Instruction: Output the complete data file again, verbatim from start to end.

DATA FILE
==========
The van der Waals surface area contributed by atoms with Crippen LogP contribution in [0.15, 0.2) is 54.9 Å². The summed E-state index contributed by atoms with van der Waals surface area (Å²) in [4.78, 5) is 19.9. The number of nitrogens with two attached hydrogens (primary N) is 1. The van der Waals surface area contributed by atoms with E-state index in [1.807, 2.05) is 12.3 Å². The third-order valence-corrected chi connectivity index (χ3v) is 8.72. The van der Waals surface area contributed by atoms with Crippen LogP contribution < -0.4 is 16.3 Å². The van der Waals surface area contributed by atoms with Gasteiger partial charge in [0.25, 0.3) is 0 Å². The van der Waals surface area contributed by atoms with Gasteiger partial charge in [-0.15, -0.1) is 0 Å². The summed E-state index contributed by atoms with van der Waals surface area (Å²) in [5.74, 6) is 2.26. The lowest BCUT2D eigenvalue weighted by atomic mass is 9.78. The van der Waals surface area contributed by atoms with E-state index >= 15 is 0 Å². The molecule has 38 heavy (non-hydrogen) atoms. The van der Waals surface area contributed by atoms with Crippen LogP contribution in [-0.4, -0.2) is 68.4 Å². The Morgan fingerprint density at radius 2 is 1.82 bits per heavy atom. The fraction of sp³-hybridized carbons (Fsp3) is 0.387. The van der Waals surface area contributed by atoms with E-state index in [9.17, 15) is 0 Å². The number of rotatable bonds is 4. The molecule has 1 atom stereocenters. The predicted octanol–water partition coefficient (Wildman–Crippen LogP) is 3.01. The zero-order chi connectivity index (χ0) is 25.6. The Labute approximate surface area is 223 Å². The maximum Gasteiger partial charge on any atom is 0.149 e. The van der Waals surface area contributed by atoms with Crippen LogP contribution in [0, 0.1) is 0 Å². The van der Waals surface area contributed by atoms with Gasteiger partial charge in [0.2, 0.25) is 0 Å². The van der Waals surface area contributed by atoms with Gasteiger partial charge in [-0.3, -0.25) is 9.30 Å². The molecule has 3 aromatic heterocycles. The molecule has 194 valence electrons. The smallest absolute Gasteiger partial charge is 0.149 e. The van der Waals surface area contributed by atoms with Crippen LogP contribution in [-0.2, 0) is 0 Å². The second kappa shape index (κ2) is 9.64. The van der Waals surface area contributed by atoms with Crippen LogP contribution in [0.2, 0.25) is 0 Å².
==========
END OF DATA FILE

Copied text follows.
The van der Waals surface area contributed by atoms with Crippen LogP contribution in [0.15, 0.2) is 54.9 Å². The summed E-state index contributed by atoms with van der Waals surface area (Å²) in [4.78, 5) is 19.9. The number of nitrogens with two attached hydrogens (primary N) is 1. The van der Waals surface area contributed by atoms with E-state index in [1.807, 2.05) is 12.3 Å². The third-order valence-corrected chi connectivity index (χ3v) is 8.72. The van der Waals surface area contributed by atoms with Crippen LogP contribution < -0.4 is 16.3 Å². The van der Waals surface area contributed by atoms with Gasteiger partial charge in [0.25, 0.3) is 0 Å². The van der Waals surface area contributed by atoms with Gasteiger partial charge in [-0.15, -0.1) is 0 Å². The summed E-state index contributed by atoms with van der Waals surface area (Å²) in [5.74, 6) is 2.26. The lowest BCUT2D eigenvalue weighted by atomic mass is 9.78. The van der Waals surface area contributed by atoms with E-state index >= 15 is 0 Å². The molecule has 38 heavy (non-hydrogen) atoms. The van der Waals surface area contributed by atoms with Crippen LogP contribution in [-0.4, -0.2) is 68.4 Å². The Morgan fingerprint density at radius 2 is 1.82 bits per heavy atom. The fraction of sp³-hybridized carbons (Fsp3) is 0.387. The van der Waals surface area contributed by atoms with E-state index in [9.17, 15) is 0 Å². The number of rotatable bonds is 4. The molecule has 1 atom stereocenters. The predicted octanol–water partition coefficient (Wildman–Crippen LogP) is 3.01. The zero-order chi connectivity index (χ0) is 25.6. The Labute approximate surface area is 223 Å². The maximum Gasteiger partial charge on any atom is 0.149 e. The van der Waals surface area contributed by atoms with Crippen LogP contribution in [0, 0.1) is 0 Å². The van der Waals surface area contributed by atoms with Gasteiger partial charge in [0.2, 0.25) is 0 Å². The van der Waals surface area contributed by atoms with Gasteiger partial charge in [-0.3, -0.25) is 9.30 Å². The molecule has 3 aromatic heterocycles. The molecule has 194 valence electrons. The smallest absolute Gasteiger partial charge is 0.149 e. The van der Waals surface area contributed by atoms with Crippen LogP contribution in [-0.2, 0) is 0 Å². The second kappa shape index (κ2) is 9.64. The van der Waals surface area contributed by atoms with Crippen LogP contribution in [0.2, 0.25) is 0 Å².